That means that MSI-high tumors can also have mutated BRCA1/2 genes, but Antonarakis noted that "just defining a mutation as pathogenic doesn't tell you if it's a driver mutation or a passenger or bystander mutation."
Antonarakis and colleagues also found the BRCA1/2 mutations co-occurring with MSI-high and high TMB tumors were monoallelic, or expressed on only one of the gene copies, versus biallelic, or expressed in both copies of the gene. These monoallelic mutations were also associated with low genome-wide loss-of-heterozygosity scores compared to biallelic BRCA1/2 mutations, suggesting that they do not result in HRD, which is important for PARP inhibitor response.
There are two PARP inhibitors, Lynparza and Clovis Oncology's Rubraca (rucaparib), approved in the US for prostate cancer patients with mutations associated with HRD.
In a statement, an AstraZeneca spokesperson said that Lynparza's FDA approval in prostate cancer was based on results from the Phase III PROfound trial, "which did not specifically evaluate patients with co-occurring MSI-high and BRCA-mutated metastatic castration-resistant prostate cancer." The spokesperson did not comment further on the potential implications of the latest study on Lynparza's prostate cancer indication. Clovis did not respond to a request for comment about the implications of the study on Rubraca's use before press time.
Meanwhile, Neeraj Agarwal, director of the genitourinary oncology program at the University of Utah's Huntsman Cancer Institute, noted that these study findings could be "practice influencing."
"The article suggests we should be using immune checkpoint inhibitors in these patients as the preferred line of therapy," said Agarwal, who was not involved with the study. "However, the lack of sensitivity or lack of efficacy in these patients with PARP inhibitors would ideally need to be validated prospectively."
Agarwal noted that previous research has shown that about half of metastatic prostate cancer patients do not receive a subsequent line of therapy. Therefore, choosing the most appropriate initial treatment for these advanced prostate cancer patients is critical to their overall survival.
"These are elderly patients, and once they progress on one treatment, there's approximately a 50 percent probability that they will not see subsequent lines of therapy," Agarwal said. "In a way, by choosing a wrong therapy upfront, we're potentially depriving them of a therapy that could have been more effective for them."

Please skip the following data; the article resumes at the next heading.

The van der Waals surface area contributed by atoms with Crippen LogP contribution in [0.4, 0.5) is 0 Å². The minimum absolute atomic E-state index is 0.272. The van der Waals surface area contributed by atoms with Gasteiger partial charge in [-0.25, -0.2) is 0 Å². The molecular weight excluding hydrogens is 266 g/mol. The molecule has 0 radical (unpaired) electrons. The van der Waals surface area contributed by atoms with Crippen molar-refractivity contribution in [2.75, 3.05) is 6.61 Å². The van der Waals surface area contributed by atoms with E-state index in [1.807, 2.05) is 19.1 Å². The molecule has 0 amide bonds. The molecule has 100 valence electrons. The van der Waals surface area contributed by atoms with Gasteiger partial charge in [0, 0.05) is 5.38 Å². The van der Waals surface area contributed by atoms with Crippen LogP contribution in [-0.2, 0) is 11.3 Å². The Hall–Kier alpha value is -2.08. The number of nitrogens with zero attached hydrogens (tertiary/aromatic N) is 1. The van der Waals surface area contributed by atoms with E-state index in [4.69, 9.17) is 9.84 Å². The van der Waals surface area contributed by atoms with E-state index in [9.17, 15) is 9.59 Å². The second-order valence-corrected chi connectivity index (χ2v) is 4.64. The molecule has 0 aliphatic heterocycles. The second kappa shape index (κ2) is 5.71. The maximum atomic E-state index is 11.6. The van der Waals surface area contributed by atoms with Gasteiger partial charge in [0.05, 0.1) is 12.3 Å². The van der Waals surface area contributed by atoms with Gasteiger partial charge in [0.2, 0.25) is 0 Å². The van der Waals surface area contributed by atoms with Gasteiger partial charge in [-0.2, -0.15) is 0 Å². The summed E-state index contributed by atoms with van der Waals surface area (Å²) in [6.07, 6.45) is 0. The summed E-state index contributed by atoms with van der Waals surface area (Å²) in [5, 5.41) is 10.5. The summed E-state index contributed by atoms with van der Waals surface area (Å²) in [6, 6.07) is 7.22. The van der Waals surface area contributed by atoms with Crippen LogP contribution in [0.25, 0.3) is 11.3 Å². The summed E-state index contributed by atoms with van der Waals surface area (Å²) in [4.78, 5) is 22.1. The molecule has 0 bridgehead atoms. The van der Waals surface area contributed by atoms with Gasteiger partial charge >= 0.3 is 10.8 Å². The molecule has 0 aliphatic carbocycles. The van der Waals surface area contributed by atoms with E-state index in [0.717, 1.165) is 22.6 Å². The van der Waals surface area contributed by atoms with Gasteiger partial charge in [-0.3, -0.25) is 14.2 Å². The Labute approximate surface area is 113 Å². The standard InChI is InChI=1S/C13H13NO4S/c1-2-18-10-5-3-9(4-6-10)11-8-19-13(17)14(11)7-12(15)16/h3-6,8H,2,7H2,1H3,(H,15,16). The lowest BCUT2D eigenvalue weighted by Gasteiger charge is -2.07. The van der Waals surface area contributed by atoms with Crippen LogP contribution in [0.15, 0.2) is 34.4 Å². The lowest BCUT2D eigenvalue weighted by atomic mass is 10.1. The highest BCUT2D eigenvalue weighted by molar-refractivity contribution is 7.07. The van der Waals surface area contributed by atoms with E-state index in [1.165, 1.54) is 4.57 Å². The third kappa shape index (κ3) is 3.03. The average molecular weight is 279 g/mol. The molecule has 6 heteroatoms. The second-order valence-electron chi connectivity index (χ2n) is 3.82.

Although few metastatic prostate cancers tend to be MSI-high, occurring in only about 3 percent of patients, according to Agarwal, these patients often respond well to checkpoint inhibitors such as Keytruda, just like the two MSI-high prostate cancer patients Antonarakis treated with immunotherapy after they failed to respond to a PARP inhibitor. Agarwal and colleagues tested this hypothesis out in a separate small study published in 2020, and more than half of MSI-high metastatic prostate cancer patients prescribed Keytruda responded.
Antonarakis noted that in light of these findings, oncologists should look carefully at their prostate cancer patients' genomic sequencing results to see whether patients have both a BRCA1/2 mutation co-occurring with MSI-high status. Commonly used next-generation sequencing panels will report out both patients' MSI and BRCA mutation status for prostate cancer patients. Ideally, it would be helpful, he suggested, if genomic profiling reports have a note to make oncologists aware that these alterations can co-occur.
Based on his group's initial findings, Antonarakis is now putting together a consortium of cancer institutions to study the efficacy of PARP inhibitors in MSI-high and BRCA-mutated prostate cancer patients at a larger scale.
"It's still in preliminary stages, but I'm hoping to get 20 to 50 institutions to pull together their data from these patients and then to try to report clinical outcomes," he said. "We encouraged the scientific community in our paper to try to develop a national or international consortium to capture patients that have both, and then to try to report their clinical outcomes. Because the prevalence of the combination is small, I don't think this could be done from one cancer center or one company."